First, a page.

What you know about science is not necessarily what you believe about science

I’ve been working in science communication research for a good half a year now, and my views on outreach are constantly evolving. When I applied for this job, I was convinced that if only the public knew what we (the scientists) know, they would take better decisions. So all we need to do is inform the public, preferably using entertaining and engaging methods. However, I soon came to learn that this is known as the “deficit model” and that there is a lot of research saying that life isn’t that easy. Like, at all.

One article I really like makes it very clear that knowledge about what science says is not at all the same as believing in what science says. The article Climate-Science Communication and the Measurement Problem by Kahan (2015) (btw, a really entertaining read!) describes how changing a question on a questionnaire from “Human beings, as we know them today, developed from earlier species of animals” to “According to the theory of evolution, human beings, as we know them today, developed from earlier species of animals” has a big impact: While in the first case, religiosity of the respondents had a huge impact and even highly educated religious people are very likely to answer “no”, in the second case religious and non-religious people answer similarly correctly. So clearly the knowledge of what evolution theory says is there in both cases, but only in the latter case that knowledge becomes relevant in answering the question. In the first case, the respondents cultural identity dictates a different answer than in the second case, where the question is only about science comprehension, not about beliefs and identity. As the author says: a question about ““belief in” evolution measures “who one is” rather than “what one knows””.

The author then moves on to study knowledge and beliefs about climate change and finds the same thing: the relationship between science comprehension and belief in climate change depends on the respondents’ identities. The more concerned someone is about climate change due to their cultural background, the more concerned they become as their level of science comprehension increases. The more sceptical someone is, the more sceptical he becomes with increasing science comprehension: “Far from increasing the likelihood that individuals will agree that human activity is causing climate change, higher science comprehension just makes the response that a person gives to a “global- warming belief” item an even more reliable indicator of who he or she is.”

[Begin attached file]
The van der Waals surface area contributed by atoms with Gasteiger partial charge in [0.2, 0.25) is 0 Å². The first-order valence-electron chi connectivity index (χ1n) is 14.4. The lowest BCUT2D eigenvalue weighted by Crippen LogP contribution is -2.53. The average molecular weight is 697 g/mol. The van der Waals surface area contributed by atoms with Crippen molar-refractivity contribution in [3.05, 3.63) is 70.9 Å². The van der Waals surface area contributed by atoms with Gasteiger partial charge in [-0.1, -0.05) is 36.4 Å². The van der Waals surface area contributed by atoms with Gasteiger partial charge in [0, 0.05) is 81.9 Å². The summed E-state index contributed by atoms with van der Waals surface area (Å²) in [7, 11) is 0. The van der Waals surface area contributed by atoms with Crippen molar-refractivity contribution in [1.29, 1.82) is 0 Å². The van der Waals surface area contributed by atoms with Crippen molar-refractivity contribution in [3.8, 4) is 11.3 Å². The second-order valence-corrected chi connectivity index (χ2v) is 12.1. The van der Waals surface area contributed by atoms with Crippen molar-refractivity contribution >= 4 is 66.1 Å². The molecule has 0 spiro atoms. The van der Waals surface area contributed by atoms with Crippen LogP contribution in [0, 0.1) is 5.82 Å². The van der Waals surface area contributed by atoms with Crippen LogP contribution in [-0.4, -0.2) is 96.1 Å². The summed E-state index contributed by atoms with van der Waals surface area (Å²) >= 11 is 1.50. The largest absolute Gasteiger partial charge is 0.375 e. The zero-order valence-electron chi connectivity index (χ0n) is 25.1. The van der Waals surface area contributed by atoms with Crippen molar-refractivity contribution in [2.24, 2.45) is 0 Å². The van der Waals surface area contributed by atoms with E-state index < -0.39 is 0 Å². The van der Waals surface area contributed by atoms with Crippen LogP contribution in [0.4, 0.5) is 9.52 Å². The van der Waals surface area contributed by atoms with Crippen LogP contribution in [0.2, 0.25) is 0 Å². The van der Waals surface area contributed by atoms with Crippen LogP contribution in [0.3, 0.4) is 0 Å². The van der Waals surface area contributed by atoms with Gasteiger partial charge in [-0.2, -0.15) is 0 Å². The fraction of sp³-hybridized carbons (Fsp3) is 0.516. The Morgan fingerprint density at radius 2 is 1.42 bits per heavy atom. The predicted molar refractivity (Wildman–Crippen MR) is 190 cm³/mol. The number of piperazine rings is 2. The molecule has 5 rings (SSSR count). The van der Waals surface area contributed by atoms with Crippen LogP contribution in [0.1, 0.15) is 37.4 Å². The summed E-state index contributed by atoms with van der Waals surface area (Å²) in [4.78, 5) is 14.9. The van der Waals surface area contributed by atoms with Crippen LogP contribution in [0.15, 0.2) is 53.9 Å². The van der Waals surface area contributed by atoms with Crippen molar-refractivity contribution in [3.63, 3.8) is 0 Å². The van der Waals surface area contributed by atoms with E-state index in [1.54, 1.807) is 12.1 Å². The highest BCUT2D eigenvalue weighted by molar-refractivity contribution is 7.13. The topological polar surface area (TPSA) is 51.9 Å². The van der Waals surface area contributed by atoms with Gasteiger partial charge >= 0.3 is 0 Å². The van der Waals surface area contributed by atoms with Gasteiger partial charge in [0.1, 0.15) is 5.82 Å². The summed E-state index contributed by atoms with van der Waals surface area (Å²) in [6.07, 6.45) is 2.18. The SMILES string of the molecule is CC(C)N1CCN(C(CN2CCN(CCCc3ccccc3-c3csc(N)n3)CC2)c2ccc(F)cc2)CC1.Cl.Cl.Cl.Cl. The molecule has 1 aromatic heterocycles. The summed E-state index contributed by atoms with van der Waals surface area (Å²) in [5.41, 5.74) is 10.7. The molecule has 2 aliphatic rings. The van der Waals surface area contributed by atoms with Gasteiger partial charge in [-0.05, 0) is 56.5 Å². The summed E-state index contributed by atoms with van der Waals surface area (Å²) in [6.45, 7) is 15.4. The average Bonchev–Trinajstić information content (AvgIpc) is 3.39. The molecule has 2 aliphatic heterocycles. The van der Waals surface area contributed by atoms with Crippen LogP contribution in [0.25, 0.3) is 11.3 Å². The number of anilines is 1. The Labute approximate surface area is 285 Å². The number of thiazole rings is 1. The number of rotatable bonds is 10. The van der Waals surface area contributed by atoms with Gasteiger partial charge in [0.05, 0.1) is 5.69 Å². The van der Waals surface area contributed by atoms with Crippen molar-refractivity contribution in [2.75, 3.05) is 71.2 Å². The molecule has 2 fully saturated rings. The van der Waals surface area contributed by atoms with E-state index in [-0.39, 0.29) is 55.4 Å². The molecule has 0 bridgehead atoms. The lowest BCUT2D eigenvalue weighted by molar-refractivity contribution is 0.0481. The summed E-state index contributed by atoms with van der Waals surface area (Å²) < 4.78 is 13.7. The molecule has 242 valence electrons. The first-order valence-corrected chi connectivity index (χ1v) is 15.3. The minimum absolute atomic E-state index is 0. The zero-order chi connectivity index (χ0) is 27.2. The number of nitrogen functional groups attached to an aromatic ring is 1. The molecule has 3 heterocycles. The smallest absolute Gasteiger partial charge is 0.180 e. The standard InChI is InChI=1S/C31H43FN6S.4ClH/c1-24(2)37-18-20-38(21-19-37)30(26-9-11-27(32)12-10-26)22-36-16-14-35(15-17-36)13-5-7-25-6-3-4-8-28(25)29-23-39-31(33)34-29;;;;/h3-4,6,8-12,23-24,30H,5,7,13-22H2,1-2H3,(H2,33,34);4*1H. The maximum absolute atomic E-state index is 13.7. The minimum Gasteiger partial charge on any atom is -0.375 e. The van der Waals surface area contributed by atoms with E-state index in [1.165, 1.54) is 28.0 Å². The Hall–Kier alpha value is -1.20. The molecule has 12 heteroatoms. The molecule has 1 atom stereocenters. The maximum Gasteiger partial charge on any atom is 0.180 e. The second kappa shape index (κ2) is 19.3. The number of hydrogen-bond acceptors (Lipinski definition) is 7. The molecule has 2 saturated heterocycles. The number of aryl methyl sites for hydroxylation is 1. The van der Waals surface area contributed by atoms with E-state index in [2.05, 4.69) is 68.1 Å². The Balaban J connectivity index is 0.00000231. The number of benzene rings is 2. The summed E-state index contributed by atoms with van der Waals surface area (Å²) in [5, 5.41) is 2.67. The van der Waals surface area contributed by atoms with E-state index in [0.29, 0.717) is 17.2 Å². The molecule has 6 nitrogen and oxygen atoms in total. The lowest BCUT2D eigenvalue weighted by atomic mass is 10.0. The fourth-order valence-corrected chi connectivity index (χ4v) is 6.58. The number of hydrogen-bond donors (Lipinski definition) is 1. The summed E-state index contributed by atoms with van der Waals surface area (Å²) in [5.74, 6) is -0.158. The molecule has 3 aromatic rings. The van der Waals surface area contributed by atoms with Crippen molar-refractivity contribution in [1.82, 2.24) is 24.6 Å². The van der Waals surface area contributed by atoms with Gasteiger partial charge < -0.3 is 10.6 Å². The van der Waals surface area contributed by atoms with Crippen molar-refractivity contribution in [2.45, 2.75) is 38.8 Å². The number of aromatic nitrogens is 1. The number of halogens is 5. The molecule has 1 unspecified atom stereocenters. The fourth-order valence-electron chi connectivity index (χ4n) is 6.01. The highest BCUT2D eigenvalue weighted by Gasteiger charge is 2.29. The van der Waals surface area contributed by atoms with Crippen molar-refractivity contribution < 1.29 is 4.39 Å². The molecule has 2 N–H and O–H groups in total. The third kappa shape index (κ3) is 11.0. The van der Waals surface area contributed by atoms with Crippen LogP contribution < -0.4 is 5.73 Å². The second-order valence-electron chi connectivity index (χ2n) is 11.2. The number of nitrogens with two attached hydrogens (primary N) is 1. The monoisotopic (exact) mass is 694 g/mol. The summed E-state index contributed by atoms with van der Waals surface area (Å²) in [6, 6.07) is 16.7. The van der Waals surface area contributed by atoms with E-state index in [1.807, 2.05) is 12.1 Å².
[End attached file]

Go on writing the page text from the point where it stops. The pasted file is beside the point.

So knowledge (or lack thereof) clearly isn’t the problem we face in climate change communication — the problem is the entanglement of knowledge and identity. What can we do to disentangle the two? According to the article, it is most important to not reinforce the association of opposing positions with membership in competing groups. The higher-profile the communicators on the front lines, the more they force individuals to construe evidence that supports the claims of those high-profile members of their group in order to feel as part of that group and protect their identity. Which is pretty much the opposite of how climate science has been communicated in the last years. Stay tuned while we work on developing good alternatives, but don’t hold your breath just yet ;-)

Kahan, D. M. (2015). Climate-Science Communication and the Measurement Problem Political Psychology, 36, 1-43

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